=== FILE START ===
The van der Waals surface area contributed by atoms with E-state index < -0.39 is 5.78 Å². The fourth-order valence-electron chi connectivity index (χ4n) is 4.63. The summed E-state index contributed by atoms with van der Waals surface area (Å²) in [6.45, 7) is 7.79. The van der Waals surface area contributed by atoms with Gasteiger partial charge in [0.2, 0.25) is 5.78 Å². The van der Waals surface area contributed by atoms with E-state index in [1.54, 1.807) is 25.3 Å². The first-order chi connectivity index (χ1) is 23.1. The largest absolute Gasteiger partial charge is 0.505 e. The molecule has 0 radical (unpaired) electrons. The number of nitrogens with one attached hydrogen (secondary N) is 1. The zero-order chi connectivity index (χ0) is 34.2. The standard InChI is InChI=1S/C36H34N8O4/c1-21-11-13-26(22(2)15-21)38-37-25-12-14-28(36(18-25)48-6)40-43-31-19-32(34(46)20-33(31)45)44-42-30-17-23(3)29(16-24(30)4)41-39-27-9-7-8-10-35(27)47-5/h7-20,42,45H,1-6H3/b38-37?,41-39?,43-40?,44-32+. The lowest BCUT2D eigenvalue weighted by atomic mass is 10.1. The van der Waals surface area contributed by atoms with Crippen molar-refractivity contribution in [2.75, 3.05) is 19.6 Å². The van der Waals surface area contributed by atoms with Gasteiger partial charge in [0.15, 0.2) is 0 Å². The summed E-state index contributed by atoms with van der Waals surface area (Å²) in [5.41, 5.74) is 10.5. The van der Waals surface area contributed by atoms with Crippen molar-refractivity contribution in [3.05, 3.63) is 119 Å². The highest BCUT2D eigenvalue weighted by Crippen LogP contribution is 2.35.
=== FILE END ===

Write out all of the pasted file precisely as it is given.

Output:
The van der Waals surface area contributed by atoms with E-state index < -0.39 is 5.78 Å². The fourth-order valence-electron chi connectivity index (χ4n) is 4.63. The summed E-state index contributed by atoms with van der Waals surface area (Å²) in [6.45, 7) is 7.79. The van der Waals surface area contributed by atoms with Gasteiger partial charge in [0.2, 0.25) is 5.78 Å². The van der Waals surface area contributed by atoms with E-state index in [1.54, 1.807) is 25.3 Å². The first-order chi connectivity index (χ1) is 23.1. The largest absolute Gasteiger partial charge is 0.505 e. The molecule has 0 radical (unpaired) electrons. The number of nitrogens with one attached hydrogen (secondary N) is 1. The zero-order chi connectivity index (χ0) is 34.2. The standard InChI is InChI=1S/C36H34N8O4/c1-21-11-13-26(22(2)15-21)38-37-25-12-14-28(36(18-25)48-6)40-43-31-19-32(34(46)20-33(31)45)44-42-30-17-23(3)29(16-24(30)4)41-39-27-9-7-8-10-35(27)47-5/h7-20,42,45H,1-6H3/b38-37?,41-39?,43-40?,44-32+. The lowest BCUT2D eigenvalue weighted by atomic mass is 10.1. The van der Waals surface area contributed by atoms with Crippen molar-refractivity contribution in [2.75, 3.05) is 19.6 Å². The van der Waals surface area contributed by atoms with Gasteiger partial charge in [0.15, 0.2) is 0 Å². The summed E-state index contributed by atoms with van der Waals surface area (Å²) in [5.41, 5.74) is 10.5. The van der Waals surface area contributed by atoms with Crippen molar-refractivity contribution in [3.05, 3.63) is 119 Å². The highest BCUT2D eigenvalue weighted by Crippen LogP contribution is 2.35.